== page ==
$W^{1,p}_0 \cap C^\infty \subset C^\infty_0$?

Is this true: $W^{1,p}_0 \cap C^\infty \subset C^\infty_0$? If this is true, how to prove it? If not, what is a counter-example?

Notation: Denote $C^\infty_0$ the set of all real-valued smooth function $f$ on $\mathbb R$ such that $\lim_{x\to \pm\infty} f(x)=0$, and denote $C^\infty_c$ the set of all real-valued smooth function $f$ on $\mathbb R$such that the support of $f$ is compact.

Finally, define $W^{1,p}_0$ is the completion of $C^\infty_c$ with respect to the Sobolev norm $||\cdot||_{W^{1,p}}$

• I don't think so, as it involves the completion with respect to the Sobolev norm – Hang Jun 11 '17 at 19:55
• Are you sure that you have the right definition of $C_0^\infty$? Some people mean the space of compactly supported $C^\infty$-functions with that symbol. In your definition $C_0^\infty$ is not even a subset of $L^p$. So you can't take a completion with respect to the $W^{1,p}$-norm, it's not even a well defined norm on that space. – Tim B. Jun 11 '17 at 20:10
• Yes, you are right. I edited – Hang Jun 11 '17 at 20:58
• I was thinking something along the lines of saying that since $f \in L^p$ and $\nabla f \in L^p$ that if there is a sequence of points $x_n \to \infty$ where $|f(x_n)| > \varepsilon$ and since $\|f\|_{L^p} < \infty$ that you could try to use a Poincare' like inequality (or lack thereof) to show that there is no bound or there is a bound on the norm of the derivative. ... idk. – user357980 Jun 12 '17 at 8:01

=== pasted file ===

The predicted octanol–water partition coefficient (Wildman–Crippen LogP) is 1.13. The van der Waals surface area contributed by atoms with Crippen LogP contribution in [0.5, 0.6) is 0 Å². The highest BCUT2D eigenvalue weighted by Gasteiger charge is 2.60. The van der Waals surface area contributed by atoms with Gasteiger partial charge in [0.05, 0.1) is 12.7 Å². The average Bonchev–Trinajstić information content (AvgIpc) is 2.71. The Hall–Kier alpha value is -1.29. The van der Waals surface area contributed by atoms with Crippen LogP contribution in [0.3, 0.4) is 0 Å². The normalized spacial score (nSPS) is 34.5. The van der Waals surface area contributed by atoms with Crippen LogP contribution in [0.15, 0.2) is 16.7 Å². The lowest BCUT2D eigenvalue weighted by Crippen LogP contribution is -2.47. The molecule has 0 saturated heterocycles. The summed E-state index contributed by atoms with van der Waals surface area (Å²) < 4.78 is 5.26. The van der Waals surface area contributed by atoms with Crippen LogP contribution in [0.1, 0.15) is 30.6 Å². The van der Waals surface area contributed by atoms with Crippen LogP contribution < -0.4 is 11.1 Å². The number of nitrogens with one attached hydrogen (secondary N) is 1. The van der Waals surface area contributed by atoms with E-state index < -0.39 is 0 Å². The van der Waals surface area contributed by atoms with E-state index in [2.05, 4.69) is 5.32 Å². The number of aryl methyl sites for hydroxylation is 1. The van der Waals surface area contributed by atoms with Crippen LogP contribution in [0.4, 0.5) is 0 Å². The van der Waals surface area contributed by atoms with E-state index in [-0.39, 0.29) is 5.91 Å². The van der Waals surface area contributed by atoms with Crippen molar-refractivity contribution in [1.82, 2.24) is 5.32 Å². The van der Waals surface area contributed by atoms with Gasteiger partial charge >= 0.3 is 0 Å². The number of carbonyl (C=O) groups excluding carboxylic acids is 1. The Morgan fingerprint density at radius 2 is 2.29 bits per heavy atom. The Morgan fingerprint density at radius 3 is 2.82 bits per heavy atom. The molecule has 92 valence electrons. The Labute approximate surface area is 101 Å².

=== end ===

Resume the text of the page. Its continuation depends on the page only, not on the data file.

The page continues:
This is true. Take $f\in W^1_p(\mathbb R) \cap C^\infty(\mathbb R)$. Let me assume for simplicity that $f(x)=0$ for all $x<0$. Since $f$ is in $W^{1,p}(\mathbb R)$ it holds $$\|f\|_{W^{1,p}}^p = \int_{\mathbb R} |f|^p + |f'|^p dx =\sum_{n=1}^\infty \int_{n-1}^n |f|^p + |f'|^p dx < \infty.$$ This proves $$\int_{n-1}^n |f|^p + |f'|^p dx \to 0$$ for $n\to\infty$. Since for $I=(0,1)$ the space $W^{1,p}(I)$ is continuously embedded into $C(\bar I)$, it follows $\|f\|_{C([n-1,n])} \to 0$, hence $$\lim_{|x|\to+\infty} f(x)=0.$$